1. Growing up, I never had a crush, and during my teens I didn’t fully understand the hold that sexual temptation had on others. Sure, I kind of understood it in concept and could acknowledge the addictive nature of sex and such, but it was easy for me to be a little too dismissive when it came to why people might have a harder time having self control in certain instances.

    Reading stories with sensuality in them kind of helped fix that, because when I read I am constantly analyzing the human nature aspects that are at play. I started to actually be able to see and visualize the hold that people’s sexual inclinations had on them. It helped me be able to truly understand, contemplate and engage with the issue instead of merely acknowledging it on a superficial level.

    From that standpoint, discussing sensuality and sexual issues is important, even in fiction. Sex is an aspect of life that a lot of people struggle with and it’s made worse when people are not willing to talk about it honestly. Or, when people do talk about it, they do so in a toxic manner. It’s hard because, although sex shouldn’t be a completely taboo topic, that doesn’t mean that people should sit there and marinate in sexual content either, especially not at a young age. Not nearly everyone needs to talk about sex or discuss it in their stories, but it is important that some people are willing to do so on occasion.

    I don’t write actual sex scenes, but there is some sensuality in my stories that takes an honest look at what the characters go through and how it affects their decision making. It isn’t there to encourage promiscuity, it’s there to address the reality of what people do and why. And then it also explores the consequences of people’s decisions and how they cope with them. I feel like this is important since the age group I will be targeting is adults, and although I don’t want to write porn, I do want to address topics that at least some of my readers might be dealing with.

    As far as men being visual and women being based more in sweet poetic words and stuff, I’m glad you address that myth. Women are very visual. And if the relational/verbal stuff didn’t matter to men, then the communication they have with women online or over text wouldn’t make a difference to them. But it DOES make a difference, even when there’s no photos being shared or direct sexual references being made. Matthew Hussey has entire tutorials for women based on how they can get a guy’s attention through text and quite a few of those don’t have anything to do with sex. I don’t agree with everything he says, but it seems like a lot of his advice would work on at least certain types of men. So when we look at visual, verbal, relational, etc. aspects, these affect everyone in some way, regardless of gender.

    • Parker J says:

      Hi Autum,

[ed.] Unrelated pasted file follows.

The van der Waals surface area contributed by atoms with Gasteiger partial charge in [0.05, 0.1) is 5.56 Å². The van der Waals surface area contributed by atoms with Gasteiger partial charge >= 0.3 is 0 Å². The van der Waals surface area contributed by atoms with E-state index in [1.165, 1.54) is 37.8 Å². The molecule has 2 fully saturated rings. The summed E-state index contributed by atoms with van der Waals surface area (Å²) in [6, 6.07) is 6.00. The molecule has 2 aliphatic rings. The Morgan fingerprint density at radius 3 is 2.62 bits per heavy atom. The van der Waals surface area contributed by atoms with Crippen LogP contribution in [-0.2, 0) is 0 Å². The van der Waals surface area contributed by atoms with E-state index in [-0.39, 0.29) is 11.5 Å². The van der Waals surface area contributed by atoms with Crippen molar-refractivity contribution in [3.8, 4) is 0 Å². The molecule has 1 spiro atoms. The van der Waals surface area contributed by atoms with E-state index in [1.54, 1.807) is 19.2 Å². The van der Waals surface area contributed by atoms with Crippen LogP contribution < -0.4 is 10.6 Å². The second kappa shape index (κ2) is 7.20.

Thank you so much for your always, well thought out response. I really can’t add anything but an ‘Amen!’

    • notleia says:

      I feel that, I was also a late bloomer. It absolutely didn’t help that I grew up in the sort of culture that treated the subject as radioactive, it wasn’t until I was more on the internet where I found people who could approach it as a real subject and not as some kind of fantasy — which isn’t easy even on the internet, because fantasy sells. A possible snag is that I found that real-subject treatment in circles among exvangelicals or ex-Christians entirely (with some assorted neo-pagans thrown in for flavor).
      I still think Christian subculture isn’t good at talking about sex, even if some of them have realized that treating the subject as radioactive isn’t helpful. Bless their hearts, they haven’t figured out how to thread the needle to be non-radioactive yet still fall within the subjectively Christian parameters. Which, to be fair, may be an impossible task. For example, Stephen’s written policy on the topic, as needing redemption through the potential for childbearing, is basically incompatible with even the blandest, generic sex-positivity, because that is how you treat a necessary evil (which is also surprisingly Catholic of him — not necessarily bad, but surprising for a Calvinist/Reformer dude).

      But as for how to get a dude’s attention in text: it’s usually as easy as them attention in text, but the context for Auntie Notleia’s experience is in chatting with dudes on OKCupid about a million years ago (according to the internet fossil record, about 5 years in real time). Shy nerd dudes on the dating apps are very happy to talk to girls who initiate chats. Your mileage may vary if your type is not, in fact, shy nerd dudes on the internet.

      Bonus tangential linky, because of course I have one: https://going-medieval.com/2020/12/16/on-treating-sex-with-the-utmost-reverence/

What say you?